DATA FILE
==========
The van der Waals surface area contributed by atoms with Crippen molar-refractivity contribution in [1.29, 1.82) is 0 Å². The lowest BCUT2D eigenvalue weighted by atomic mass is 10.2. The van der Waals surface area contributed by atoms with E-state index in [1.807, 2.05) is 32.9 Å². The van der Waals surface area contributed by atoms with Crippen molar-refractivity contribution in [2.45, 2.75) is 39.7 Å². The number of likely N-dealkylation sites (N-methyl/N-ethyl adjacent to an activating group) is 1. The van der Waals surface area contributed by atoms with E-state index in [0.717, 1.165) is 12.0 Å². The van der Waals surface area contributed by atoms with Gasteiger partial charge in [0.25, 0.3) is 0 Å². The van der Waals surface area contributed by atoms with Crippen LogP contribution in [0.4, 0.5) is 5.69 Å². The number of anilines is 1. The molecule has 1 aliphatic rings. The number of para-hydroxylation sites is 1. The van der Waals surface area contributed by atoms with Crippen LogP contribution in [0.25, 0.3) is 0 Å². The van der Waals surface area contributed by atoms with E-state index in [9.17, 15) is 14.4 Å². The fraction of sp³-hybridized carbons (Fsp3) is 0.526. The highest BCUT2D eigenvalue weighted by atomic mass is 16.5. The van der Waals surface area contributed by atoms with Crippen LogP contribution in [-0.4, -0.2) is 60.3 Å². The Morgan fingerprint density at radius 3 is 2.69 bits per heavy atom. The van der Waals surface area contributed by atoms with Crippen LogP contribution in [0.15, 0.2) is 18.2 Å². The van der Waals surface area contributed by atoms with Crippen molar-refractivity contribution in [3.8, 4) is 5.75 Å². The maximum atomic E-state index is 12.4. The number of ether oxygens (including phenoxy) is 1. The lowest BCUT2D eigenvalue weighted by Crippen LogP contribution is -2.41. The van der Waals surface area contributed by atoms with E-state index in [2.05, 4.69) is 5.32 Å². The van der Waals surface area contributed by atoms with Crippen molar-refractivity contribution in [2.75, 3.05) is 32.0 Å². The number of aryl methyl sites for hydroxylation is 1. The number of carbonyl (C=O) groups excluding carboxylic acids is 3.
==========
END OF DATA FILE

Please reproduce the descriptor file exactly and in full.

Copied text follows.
The van der Waals surface area contributed by atoms with Crippen molar-refractivity contribution in [1.29, 1.82) is 0 Å². The lowest BCUT2D eigenvalue weighted by atomic mass is 10.2. The van der Waals surface area contributed by atoms with E-state index in [1.807, 2.05) is 32.9 Å². The van der Waals surface area contributed by atoms with Crippen molar-refractivity contribution in [2.45, 2.75) is 39.7 Å². The number of likely N-dealkylation sites (N-methyl/N-ethyl adjacent to an activating group) is 1. The van der Waals surface area contributed by atoms with E-state index in [0.717, 1.165) is 12.0 Å². The van der Waals surface area contributed by atoms with Gasteiger partial charge in [0.25, 0.3) is 0 Å². The van der Waals surface area contributed by atoms with Crippen LogP contribution in [0.4, 0.5) is 5.69 Å². The number of anilines is 1. The molecule has 1 aliphatic rings. The number of para-hydroxylation sites is 1. The van der Waals surface area contributed by atoms with Crippen LogP contribution in [0.25, 0.3) is 0 Å². The van der Waals surface area contributed by atoms with E-state index in [9.17, 15) is 14.4 Å². The fraction of sp³-hybridized carbons (Fsp3) is 0.526. The highest BCUT2D eigenvalue weighted by atomic mass is 16.5. The van der Waals surface area contributed by atoms with Crippen LogP contribution in [-0.4, -0.2) is 60.3 Å². The Morgan fingerprint density at radius 3 is 2.69 bits per heavy atom. The van der Waals surface area contributed by atoms with Crippen LogP contribution in [0.15, 0.2) is 18.2 Å². The van der Waals surface area contributed by atoms with Crippen molar-refractivity contribution in [3.8, 4) is 5.75 Å². The maximum atomic E-state index is 12.4. The number of ether oxygens (including phenoxy) is 1. The lowest BCUT2D eigenvalue weighted by Crippen LogP contribution is -2.41. The van der Waals surface area contributed by atoms with E-state index in [2.05, 4.69) is 5.32 Å². The van der Waals surface area contributed by atoms with Crippen molar-refractivity contribution in [2.75, 3.05) is 32.0 Å². The number of aryl methyl sites for hydroxylation is 1. The number of carbonyl (C=O) groups excluding carboxylic acids is 3.